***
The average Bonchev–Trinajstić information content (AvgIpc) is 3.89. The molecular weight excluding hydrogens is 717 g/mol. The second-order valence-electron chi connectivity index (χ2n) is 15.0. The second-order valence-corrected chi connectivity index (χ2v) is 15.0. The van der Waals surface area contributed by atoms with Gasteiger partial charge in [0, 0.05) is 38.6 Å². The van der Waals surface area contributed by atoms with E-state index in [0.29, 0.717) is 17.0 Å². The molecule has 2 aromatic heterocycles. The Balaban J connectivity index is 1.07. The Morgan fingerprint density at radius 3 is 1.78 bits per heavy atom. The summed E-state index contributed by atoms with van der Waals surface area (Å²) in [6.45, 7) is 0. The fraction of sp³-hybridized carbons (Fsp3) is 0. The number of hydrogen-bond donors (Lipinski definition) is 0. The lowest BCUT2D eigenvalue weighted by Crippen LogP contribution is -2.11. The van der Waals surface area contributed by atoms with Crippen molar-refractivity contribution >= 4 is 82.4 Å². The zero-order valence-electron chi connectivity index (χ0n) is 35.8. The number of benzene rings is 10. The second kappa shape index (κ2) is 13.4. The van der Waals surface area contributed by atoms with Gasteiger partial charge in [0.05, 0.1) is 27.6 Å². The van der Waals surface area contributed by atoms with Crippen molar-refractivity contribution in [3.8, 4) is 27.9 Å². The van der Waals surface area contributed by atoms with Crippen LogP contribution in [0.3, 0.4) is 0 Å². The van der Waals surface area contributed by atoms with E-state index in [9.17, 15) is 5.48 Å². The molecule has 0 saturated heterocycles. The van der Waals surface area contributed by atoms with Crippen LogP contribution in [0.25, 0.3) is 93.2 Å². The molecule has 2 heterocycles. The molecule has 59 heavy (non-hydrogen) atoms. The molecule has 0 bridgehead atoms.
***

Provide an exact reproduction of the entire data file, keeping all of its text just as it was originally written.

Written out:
The average Bonchev–Trinajstić information content (AvgIpc) is 3.89. The molecular weight excluding hydrogens is 717 g/mol. The second-order valence-electron chi connectivity index (χ2n) is 15.0. The second-order valence-corrected chi connectivity index (χ2v) is 15.0. The van der Waals surface area contributed by atoms with Gasteiger partial charge in [0, 0.05) is 38.6 Å². The van der Waals surface area contributed by atoms with E-state index in [0.29, 0.717) is 17.0 Å². The molecule has 2 aromatic heterocycles. The Balaban J connectivity index is 1.07. The Morgan fingerprint density at radius 3 is 1.78 bits per heavy atom. The summed E-state index contributed by atoms with van der Waals surface area (Å²) in [6.45, 7) is 0. The fraction of sp³-hybridized carbons (Fsp3) is 0. The number of hydrogen-bond donors (Lipinski definition) is 0. The lowest BCUT2D eigenvalue weighted by Crippen LogP contribution is -2.11. The van der Waals surface area contributed by atoms with Crippen molar-refractivity contribution >= 4 is 82.4 Å². The zero-order valence-electron chi connectivity index (χ0n) is 35.8. The number of benzene rings is 10. The second kappa shape index (κ2) is 13.4. The van der Waals surface area contributed by atoms with Gasteiger partial charge in [0.05, 0.1) is 27.6 Å². The van der Waals surface area contributed by atoms with Crippen molar-refractivity contribution in [3.8, 4) is 27.9 Å². The van der Waals surface area contributed by atoms with Crippen LogP contribution in [0.3, 0.4) is 0 Å². The van der Waals surface area contributed by atoms with E-state index in [9.17, 15) is 5.48 Å². The molecule has 0 saturated heterocycles. The van der Waals surface area contributed by atoms with Crippen LogP contribution in [0.25, 0.3) is 93.2 Å². The molecule has 2 heterocycles. The molecule has 59 heavy (non-hydrogen) atoms. The molecule has 0 bridgehead atoms.